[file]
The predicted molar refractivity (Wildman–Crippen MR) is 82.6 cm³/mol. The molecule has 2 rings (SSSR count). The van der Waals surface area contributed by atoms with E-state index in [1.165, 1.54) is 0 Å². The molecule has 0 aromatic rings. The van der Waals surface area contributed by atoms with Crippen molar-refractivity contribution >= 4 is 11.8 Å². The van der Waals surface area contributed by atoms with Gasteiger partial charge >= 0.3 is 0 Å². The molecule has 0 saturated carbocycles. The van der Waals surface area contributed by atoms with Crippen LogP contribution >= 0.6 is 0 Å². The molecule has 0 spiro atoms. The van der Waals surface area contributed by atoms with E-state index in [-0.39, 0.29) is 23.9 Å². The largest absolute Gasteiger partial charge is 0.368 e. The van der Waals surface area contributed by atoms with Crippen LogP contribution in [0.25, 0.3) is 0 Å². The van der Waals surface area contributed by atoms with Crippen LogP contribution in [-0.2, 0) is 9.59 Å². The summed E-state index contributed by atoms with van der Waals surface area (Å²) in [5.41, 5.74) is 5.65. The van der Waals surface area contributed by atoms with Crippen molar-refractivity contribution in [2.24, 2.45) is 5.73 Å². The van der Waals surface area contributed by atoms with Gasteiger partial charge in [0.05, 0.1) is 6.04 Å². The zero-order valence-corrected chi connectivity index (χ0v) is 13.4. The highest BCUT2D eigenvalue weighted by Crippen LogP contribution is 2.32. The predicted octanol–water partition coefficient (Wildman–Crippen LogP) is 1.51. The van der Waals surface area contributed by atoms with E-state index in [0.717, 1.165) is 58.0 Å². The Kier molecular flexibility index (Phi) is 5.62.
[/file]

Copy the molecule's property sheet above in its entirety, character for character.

The predicted molar refractivity (Wildman–Crippen MR) is 82.6 cm³/mol. The molecule has 2 rings (SSSR count). The van der Waals surface area contributed by atoms with E-state index in [1.165, 1.54) is 0 Å². The molecule has 0 aromatic rings. The van der Waals surface area contributed by atoms with Crippen molar-refractivity contribution >= 4 is 11.8 Å². The van der Waals surface area contributed by atoms with Gasteiger partial charge >= 0.3 is 0 Å². The molecule has 0 saturated carbocycles. The van der Waals surface area contributed by atoms with Crippen LogP contribution >= 0.6 is 0 Å². The molecule has 0 spiro atoms. The van der Waals surface area contributed by atoms with E-state index in [-0.39, 0.29) is 23.9 Å². The largest absolute Gasteiger partial charge is 0.368 e. The van der Waals surface area contributed by atoms with Crippen LogP contribution in [0.25, 0.3) is 0 Å². The van der Waals surface area contributed by atoms with Crippen LogP contribution in [-0.2, 0) is 9.59 Å². The summed E-state index contributed by atoms with van der Waals surface area (Å²) in [5.41, 5.74) is 5.65. The van der Waals surface area contributed by atoms with Crippen molar-refractivity contribution in [2.24, 2.45) is 5.73 Å². The van der Waals surface area contributed by atoms with Gasteiger partial charge in [0.05, 0.1) is 6.04 Å². The zero-order valence-corrected chi connectivity index (χ0v) is 13.4. The highest BCUT2D eigenvalue weighted by Crippen LogP contribution is 2.32. The predicted octanol–water partition coefficient (Wildman–Crippen LogP) is 1.51. The van der Waals surface area contributed by atoms with E-state index in [0.717, 1.165) is 58.0 Å². The Kier molecular flexibility index (Phi) is 5.62.